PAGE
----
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Young

People Ask . . . Do I Hurt Myself?

“I cut my wrists so bad I had to get stitches. At the time, I told the doctor that I cut myself on a light bulb, which was true—I just didn’t mention that I’d done it on purpose.”—Sasha, 23.

“My parents have noticed my cuts, but only the ones that aren’t so bad and look like scrapes. . . . Sometimes they’ll see one they don’t recognize, so I make up an excuse. . . . I don’t want them to know.”—Ariel, 13.

“I had been a self-injurer since I was 11. I knew of God’s high regard for the human body, but even this did not deter me.”—Jennifer, 20.

Why

YOU might be familiar with someone like Sasha, Ariel, or Jennifer. It could be a schoolmate. It could be a sibling. It could be you. In the United States alone, it is estimated that millions of people—many of them youths—deliberately hurt themselves by various means, such as cutting, burning, bruising, or scraping their skin.

Deliberately

Self-injury is rarely fatal, but it is dangerous. Consider Beth, for example. “When I injure myself, I use a razor,” she says. “I’ve been hospitalized twice. Once I had to go to the emergency room because of a deep cut.” Like many sufferers, Beth has carried the practice of self-injury into adulthood. “I have been doing it since I was 15 years old, and now I’m 30,” she says.

Have you or someone you know fallen prey to self-injury? If so, do not despair. Help is available. In the next issue of Awake! we will discuss how those who self-injure can be helped. First, though, it would be good to discuss the people who develop the disorder and why they do it.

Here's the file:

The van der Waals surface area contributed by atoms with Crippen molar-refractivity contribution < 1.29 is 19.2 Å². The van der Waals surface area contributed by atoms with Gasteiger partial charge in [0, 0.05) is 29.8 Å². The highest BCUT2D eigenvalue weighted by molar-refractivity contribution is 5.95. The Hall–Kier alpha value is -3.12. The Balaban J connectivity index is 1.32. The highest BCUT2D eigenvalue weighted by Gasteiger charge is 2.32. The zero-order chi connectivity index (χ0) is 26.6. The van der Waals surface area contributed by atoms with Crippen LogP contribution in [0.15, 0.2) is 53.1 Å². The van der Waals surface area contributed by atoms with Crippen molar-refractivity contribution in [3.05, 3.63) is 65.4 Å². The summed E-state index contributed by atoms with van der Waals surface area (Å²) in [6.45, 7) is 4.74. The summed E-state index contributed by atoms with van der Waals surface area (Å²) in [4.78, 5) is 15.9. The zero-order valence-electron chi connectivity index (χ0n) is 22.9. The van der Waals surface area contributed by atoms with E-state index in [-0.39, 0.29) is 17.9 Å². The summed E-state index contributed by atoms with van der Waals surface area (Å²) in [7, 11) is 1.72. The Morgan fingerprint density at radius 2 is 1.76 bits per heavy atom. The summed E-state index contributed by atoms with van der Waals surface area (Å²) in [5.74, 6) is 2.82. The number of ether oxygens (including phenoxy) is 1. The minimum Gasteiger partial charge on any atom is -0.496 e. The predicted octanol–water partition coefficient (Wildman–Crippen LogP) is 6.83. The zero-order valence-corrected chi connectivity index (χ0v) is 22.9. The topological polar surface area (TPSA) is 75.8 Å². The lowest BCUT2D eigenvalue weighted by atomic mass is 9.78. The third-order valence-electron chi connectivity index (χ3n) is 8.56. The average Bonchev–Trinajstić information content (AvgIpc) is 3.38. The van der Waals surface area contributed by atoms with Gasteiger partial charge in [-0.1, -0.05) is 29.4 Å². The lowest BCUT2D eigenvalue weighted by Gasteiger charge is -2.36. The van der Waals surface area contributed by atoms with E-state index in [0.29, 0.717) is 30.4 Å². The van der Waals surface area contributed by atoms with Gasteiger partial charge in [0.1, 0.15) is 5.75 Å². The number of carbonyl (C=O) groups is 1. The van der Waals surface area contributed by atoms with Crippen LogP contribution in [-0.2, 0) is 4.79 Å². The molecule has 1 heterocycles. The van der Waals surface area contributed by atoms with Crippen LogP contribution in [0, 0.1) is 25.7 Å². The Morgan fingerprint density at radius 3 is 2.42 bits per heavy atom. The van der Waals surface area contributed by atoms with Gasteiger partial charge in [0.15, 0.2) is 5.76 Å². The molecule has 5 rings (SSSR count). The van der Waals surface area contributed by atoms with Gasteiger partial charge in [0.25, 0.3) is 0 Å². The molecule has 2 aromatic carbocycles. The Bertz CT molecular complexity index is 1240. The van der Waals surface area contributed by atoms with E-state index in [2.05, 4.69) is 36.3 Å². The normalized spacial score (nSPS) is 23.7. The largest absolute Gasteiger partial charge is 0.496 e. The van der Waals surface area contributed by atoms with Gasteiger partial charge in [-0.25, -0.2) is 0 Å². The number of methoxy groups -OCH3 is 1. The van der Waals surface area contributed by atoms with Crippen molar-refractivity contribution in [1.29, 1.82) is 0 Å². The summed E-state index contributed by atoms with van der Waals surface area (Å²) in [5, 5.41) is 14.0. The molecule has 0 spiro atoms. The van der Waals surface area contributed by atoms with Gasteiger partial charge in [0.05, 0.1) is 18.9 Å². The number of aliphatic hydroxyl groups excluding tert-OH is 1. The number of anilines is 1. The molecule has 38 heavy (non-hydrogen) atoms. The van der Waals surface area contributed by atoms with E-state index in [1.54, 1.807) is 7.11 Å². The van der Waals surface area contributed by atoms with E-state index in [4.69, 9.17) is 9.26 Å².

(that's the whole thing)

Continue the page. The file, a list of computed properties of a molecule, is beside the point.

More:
A

Diverse Profile

It is difficult to put self-injurers—or cutters, as they are sometimes called—into a single category. Some come from troubled families; others from stable, happy homes. A number are failing at school, but many are excelling as students. Often, self-injurers give little if any indication that they have a problem, for a person who is beset with adversity does not always show it on the outside. The Bible states: “Even in laughter the heart may be in pain.”—Proverbs 14:13.

Then, too, the severity of self-injury differs from one person to the next. One study, for example, found that some individuals cut themselves only once a year, while others average twice a day. Interestingly, more males are injuring themselves than was once thought. Still, the problem is found mostly among adolescent girls.

Even with such a diverse profile, some self-injurers seem to share certain traits. One encyclopedia on youths observes: “Adolescents who self-injure often feel powerless, have difficulty trusting others with emotions, feel isolated or alienated, feel afraid, and have low self-esteem.”

Of course, some may say that this description could fit almost any young person who is facing the fears and insecurities of growing up. For the self-injurer, though, the struggle is particularly intense. The inability to put troubled feelings into words and to express these to a confidant can make pressures from school, demands of work, or conflicts at home appear overwhelming. She sees no solution and feels she has no one to talk to. The tension feels unbearable. Finally, she discovers something: By hurting herself physically, she seems to find some relief from the emotional anguish, and she feels she can carry on with her life—at least for the moment.